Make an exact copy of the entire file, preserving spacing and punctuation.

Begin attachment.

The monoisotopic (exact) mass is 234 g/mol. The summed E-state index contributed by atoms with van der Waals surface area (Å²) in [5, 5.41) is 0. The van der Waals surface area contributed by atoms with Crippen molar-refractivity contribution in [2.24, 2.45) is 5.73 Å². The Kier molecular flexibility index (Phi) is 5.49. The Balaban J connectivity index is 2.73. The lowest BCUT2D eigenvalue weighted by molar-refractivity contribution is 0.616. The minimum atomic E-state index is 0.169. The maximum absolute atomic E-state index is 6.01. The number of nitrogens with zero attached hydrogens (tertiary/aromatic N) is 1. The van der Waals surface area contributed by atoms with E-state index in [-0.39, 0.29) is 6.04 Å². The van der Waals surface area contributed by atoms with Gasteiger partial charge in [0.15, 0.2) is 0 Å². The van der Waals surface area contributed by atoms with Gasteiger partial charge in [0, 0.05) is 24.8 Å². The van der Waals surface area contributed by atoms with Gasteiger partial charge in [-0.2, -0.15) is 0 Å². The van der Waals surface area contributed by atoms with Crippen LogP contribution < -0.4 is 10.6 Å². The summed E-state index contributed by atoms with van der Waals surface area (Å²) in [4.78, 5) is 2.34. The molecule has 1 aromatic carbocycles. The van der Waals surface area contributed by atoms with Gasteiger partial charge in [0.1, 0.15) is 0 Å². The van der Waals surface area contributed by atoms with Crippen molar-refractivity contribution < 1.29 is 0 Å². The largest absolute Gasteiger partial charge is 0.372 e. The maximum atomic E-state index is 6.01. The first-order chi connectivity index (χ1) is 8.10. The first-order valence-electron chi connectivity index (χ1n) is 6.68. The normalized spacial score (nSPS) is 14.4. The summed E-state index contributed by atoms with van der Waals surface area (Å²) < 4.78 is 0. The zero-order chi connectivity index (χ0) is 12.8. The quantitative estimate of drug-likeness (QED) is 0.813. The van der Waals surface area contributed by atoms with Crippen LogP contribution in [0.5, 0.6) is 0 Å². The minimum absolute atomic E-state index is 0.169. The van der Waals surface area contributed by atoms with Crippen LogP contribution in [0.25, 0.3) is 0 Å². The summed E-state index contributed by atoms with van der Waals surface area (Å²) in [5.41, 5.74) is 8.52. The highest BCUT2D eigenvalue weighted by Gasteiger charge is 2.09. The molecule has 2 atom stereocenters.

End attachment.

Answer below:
The monoisotopic (exact) mass is 234 g/mol. The summed E-state index contributed by atoms with van der Waals surface area (Å²) in [5, 5.41) is 0. The van der Waals surface area contributed by atoms with Crippen molar-refractivity contribution in [2.24, 2.45) is 5.73 Å². The Kier molecular flexibility index (Phi) is 5.49. The Balaban J connectivity index is 2.73. The lowest BCUT2D eigenvalue weighted by molar-refractivity contribution is 0.616. The minimum atomic E-state index is 0.169. The maximum absolute atomic E-state index is 6.01. The number of nitrogens with zero attached hydrogens (tertiary/aromatic N) is 1. The van der Waals surface area contributed by atoms with E-state index in [-0.39, 0.29) is 6.04 Å². The van der Waals surface area contributed by atoms with Gasteiger partial charge in [0.15, 0.2) is 0 Å². The van der Waals surface area contributed by atoms with Gasteiger partial charge in [0, 0.05) is 24.8 Å². The van der Waals surface area contributed by atoms with Gasteiger partial charge in [-0.2, -0.15) is 0 Å². The van der Waals surface area contributed by atoms with Crippen LogP contribution < -0.4 is 10.6 Å². The summed E-state index contributed by atoms with van der Waals surface area (Å²) in [4.78, 5) is 2.34. The molecule has 1 aromatic carbocycles. The van der Waals surface area contributed by atoms with Gasteiger partial charge in [0.1, 0.15) is 0 Å². The van der Waals surface area contributed by atoms with Crippen molar-refractivity contribution < 1.29 is 0 Å². The largest absolute Gasteiger partial charge is 0.372 e. The maximum atomic E-state index is 6.01. The first-order chi connectivity index (χ1) is 8.10. The first-order valence-electron chi connectivity index (χ1n) is 6.68. The normalized spacial score (nSPS) is 14.4. The summed E-state index contributed by atoms with van der Waals surface area (Å²) < 4.78 is 0. The zero-order chi connectivity index (χ0) is 12.8. The quantitative estimate of drug-likeness (QED) is 0.813. The van der Waals surface area contributed by atoms with Crippen LogP contribution in [0.5, 0.6) is 0 Å². The minimum absolute atomic E-state index is 0.169. The van der Waals surface area contributed by atoms with Crippen LogP contribution in [0.25, 0.3) is 0 Å². The summed E-state index contributed by atoms with van der Waals surface area (Å²) in [5.41, 5.74) is 8.52. The highest BCUT2D eigenvalue weighted by Gasteiger charge is 2.09. The molecule has 2 atom stereocenters.